JIM KIICK and Larry Csonka picked up three yards apiece. Then Griese, who completed six out of six first-half passes, pitched 19 yards to Jim Mandich, the tight end, who rolled out of bounds on the two. Kiick made one yard over right tackle, then submarined right guard for the TD. Again Yepremian converted, this time with 18 seconds left.

Kilmer, returning to the stadium where he had starred as a tailback for UCLA more than a decade earlier, engineered four first downs opening the second half as the Skins moved from their own 30 to the Dolphin 17.

Here the “No Names” stiffened. Two passes fell incomplete, Manny Fernandez sacked Kilmer for an eight-yard loss and Curt Knight, who had booted seven consecutive field goals in the playoffs, missed to the right from 32 yards out.

LATER IN THE period, after advancing from their own 17 to the Redskin five, the Dolphins bogged down when a Griese pass, intended for tight end Marv Fleming, was intercepted by safetyman Brig Owens.

The major thrust of that drive was a 49-yard scamper by Larry Csonka, the longest of the season by a Dolphin ball-carrier. The 237-pound running back, whose 112 yards for the day were seven short of Matt Snell’s Super Bowl mark, set for the New York Jets in 1969, broke several tackles in going from his own 35 to the Washington 16.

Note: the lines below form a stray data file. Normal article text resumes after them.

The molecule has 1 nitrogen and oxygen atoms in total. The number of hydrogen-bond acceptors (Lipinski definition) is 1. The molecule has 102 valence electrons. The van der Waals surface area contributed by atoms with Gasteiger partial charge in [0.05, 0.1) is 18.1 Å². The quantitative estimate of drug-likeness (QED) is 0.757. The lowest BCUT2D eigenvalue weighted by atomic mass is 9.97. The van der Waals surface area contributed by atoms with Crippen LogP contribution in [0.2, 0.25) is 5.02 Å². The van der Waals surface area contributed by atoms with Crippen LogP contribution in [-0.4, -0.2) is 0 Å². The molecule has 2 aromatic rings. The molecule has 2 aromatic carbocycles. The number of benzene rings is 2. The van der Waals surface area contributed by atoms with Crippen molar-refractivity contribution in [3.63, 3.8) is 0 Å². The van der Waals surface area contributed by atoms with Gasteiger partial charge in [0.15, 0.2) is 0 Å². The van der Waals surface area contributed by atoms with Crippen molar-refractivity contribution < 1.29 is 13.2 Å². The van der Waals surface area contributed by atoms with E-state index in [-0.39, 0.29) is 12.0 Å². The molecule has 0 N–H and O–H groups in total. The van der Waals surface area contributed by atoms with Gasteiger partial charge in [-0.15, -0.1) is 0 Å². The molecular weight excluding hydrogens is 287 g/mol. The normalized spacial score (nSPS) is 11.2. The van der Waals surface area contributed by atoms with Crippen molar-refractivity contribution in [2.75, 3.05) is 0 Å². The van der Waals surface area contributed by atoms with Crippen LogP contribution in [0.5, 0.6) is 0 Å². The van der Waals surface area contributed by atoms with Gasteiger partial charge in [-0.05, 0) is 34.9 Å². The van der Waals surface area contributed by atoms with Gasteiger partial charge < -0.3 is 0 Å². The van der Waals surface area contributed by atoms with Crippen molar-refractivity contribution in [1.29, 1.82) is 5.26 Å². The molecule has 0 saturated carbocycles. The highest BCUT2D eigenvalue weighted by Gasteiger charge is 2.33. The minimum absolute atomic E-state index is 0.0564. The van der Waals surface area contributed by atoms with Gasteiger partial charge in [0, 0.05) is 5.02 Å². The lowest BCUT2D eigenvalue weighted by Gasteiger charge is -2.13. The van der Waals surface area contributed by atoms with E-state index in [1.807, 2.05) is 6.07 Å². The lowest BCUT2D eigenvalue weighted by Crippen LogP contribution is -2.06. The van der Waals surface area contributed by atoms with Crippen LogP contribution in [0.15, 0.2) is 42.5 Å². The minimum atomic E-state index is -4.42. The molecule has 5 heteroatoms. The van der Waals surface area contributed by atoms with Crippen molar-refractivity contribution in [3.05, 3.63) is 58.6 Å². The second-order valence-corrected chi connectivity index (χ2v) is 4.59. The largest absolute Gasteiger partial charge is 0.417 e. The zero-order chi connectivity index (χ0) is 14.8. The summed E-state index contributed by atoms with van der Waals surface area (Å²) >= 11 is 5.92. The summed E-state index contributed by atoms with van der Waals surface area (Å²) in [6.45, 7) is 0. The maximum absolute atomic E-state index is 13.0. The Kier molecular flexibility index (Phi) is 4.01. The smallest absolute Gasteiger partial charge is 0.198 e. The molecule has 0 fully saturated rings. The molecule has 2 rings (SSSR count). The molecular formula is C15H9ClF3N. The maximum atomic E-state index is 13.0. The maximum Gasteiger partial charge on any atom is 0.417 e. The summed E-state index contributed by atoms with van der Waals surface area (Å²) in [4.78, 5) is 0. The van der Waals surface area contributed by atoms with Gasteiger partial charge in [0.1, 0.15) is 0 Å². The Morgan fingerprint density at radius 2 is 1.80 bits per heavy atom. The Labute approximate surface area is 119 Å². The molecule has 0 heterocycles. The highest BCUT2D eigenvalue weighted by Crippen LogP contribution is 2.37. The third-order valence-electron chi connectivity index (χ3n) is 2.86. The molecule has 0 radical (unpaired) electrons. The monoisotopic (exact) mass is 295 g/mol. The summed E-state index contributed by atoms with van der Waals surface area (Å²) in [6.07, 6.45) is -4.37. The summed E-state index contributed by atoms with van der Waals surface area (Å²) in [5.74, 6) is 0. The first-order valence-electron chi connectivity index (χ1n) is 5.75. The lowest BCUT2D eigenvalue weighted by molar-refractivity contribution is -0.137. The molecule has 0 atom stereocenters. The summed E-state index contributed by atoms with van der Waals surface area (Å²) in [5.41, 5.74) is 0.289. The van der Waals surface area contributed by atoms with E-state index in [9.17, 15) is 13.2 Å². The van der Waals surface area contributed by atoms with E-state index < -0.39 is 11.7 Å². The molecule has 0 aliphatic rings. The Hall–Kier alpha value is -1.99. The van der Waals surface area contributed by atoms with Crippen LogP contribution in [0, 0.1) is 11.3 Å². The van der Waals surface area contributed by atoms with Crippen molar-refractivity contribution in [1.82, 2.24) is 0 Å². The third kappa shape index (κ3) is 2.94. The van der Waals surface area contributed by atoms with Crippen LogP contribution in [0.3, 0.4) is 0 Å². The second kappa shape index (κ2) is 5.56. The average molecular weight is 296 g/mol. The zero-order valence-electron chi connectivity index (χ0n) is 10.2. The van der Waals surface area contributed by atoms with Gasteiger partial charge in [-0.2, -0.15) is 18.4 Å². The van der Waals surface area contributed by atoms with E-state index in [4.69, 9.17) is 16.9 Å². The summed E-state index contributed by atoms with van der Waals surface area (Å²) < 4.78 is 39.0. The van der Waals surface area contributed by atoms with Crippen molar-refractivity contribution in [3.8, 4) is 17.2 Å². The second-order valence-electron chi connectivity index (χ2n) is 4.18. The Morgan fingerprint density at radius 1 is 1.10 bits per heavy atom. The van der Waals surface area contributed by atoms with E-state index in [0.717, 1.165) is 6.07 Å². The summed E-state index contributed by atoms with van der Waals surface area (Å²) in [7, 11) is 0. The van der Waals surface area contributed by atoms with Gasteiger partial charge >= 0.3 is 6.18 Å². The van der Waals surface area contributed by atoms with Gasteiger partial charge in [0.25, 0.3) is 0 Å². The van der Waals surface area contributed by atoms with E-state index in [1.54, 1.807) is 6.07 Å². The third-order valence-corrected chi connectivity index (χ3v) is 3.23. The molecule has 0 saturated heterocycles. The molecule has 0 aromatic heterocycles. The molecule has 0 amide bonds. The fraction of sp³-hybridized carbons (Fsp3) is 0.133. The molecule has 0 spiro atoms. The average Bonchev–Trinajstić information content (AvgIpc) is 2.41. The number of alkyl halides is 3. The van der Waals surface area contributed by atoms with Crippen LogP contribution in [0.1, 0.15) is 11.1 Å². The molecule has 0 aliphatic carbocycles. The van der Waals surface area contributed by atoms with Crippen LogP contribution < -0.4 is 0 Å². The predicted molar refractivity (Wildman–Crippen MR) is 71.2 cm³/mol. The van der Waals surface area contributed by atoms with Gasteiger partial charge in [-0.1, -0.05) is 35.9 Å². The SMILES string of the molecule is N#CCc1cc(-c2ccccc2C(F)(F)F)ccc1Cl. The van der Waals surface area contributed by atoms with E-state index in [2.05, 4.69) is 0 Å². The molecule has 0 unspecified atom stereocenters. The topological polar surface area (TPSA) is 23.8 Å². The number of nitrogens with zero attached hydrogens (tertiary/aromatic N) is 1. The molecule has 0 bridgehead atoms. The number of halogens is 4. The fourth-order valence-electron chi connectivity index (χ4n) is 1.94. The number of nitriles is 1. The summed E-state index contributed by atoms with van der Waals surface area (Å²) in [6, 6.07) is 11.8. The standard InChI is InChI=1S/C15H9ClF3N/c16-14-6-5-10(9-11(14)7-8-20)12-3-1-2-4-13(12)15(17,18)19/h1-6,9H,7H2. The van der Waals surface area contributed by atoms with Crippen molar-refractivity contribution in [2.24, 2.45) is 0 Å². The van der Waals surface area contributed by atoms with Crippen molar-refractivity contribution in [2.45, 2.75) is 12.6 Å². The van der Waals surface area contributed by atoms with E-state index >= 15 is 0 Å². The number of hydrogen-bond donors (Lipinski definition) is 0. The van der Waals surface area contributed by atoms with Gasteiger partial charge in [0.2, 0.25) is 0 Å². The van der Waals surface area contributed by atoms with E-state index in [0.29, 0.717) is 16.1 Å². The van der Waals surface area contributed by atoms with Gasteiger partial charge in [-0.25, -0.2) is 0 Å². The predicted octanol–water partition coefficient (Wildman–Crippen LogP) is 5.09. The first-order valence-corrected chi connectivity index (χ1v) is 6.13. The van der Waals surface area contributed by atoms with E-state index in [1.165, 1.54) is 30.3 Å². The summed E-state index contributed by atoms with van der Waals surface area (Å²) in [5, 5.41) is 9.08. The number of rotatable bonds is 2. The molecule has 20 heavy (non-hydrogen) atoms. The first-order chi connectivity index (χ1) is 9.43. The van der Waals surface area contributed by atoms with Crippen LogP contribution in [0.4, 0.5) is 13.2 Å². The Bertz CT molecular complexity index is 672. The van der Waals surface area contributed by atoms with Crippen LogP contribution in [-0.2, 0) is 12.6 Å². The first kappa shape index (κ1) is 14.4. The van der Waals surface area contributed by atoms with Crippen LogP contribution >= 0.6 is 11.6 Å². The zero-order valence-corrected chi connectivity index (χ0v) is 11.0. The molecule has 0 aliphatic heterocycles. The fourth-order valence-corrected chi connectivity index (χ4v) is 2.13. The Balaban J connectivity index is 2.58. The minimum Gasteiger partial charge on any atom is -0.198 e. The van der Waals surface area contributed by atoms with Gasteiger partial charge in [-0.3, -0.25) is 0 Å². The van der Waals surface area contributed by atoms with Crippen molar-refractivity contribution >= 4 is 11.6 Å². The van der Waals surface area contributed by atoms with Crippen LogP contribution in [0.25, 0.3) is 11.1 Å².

The Redskins’ longest sustained march of the 80-degree afternoon occurred in the fourth quarter. It ate up 81 yards on the ground and more than seven minutes on the clock.

FROM THE Washington 11, Kilmer guided his club to the Miami 10, mixing his air and ground attacks well and picking up five of the losers’ 16 first downs for the day.

The drive went dead when a Kilmer pass intended for Charley Taylor was intercepted by Jake Scott, who raced from three yards in the end zone to the Washington 48, a 55-yard return. Defensive end Bob Heinz threw a key block on Kilmer to spring Scott loose for a large chunk of real estate before he was tackled by Charley Harraway.

In five plays, the Dolphins moved to the 34, where Yepremian attempted a field goal. The kick was blocked by tackle Bill Brundige. 

YEPREMIAN picked up the ball and attempted to pass. The football was batted into the air, grabbed by cornerback Mike Bass and carried 49 yards into the end zone. Knight’s extra point made the score 14-7 with 1:57 remaining.

The Redskins had one flickering chance in the final minute. However, two Kilmer passes fell harmlessly, a swing pass to Larry Brown lost four yards and then Kilmer, concluding all the Washington frustration for the afternoon, was sacked for a nine-yard loss by Bill Stanfill as time ran out and spectators swarmed onto the field.

George Allen, the Washington coach who once likened losing to dying, was not quite so severe in post-game comparisons.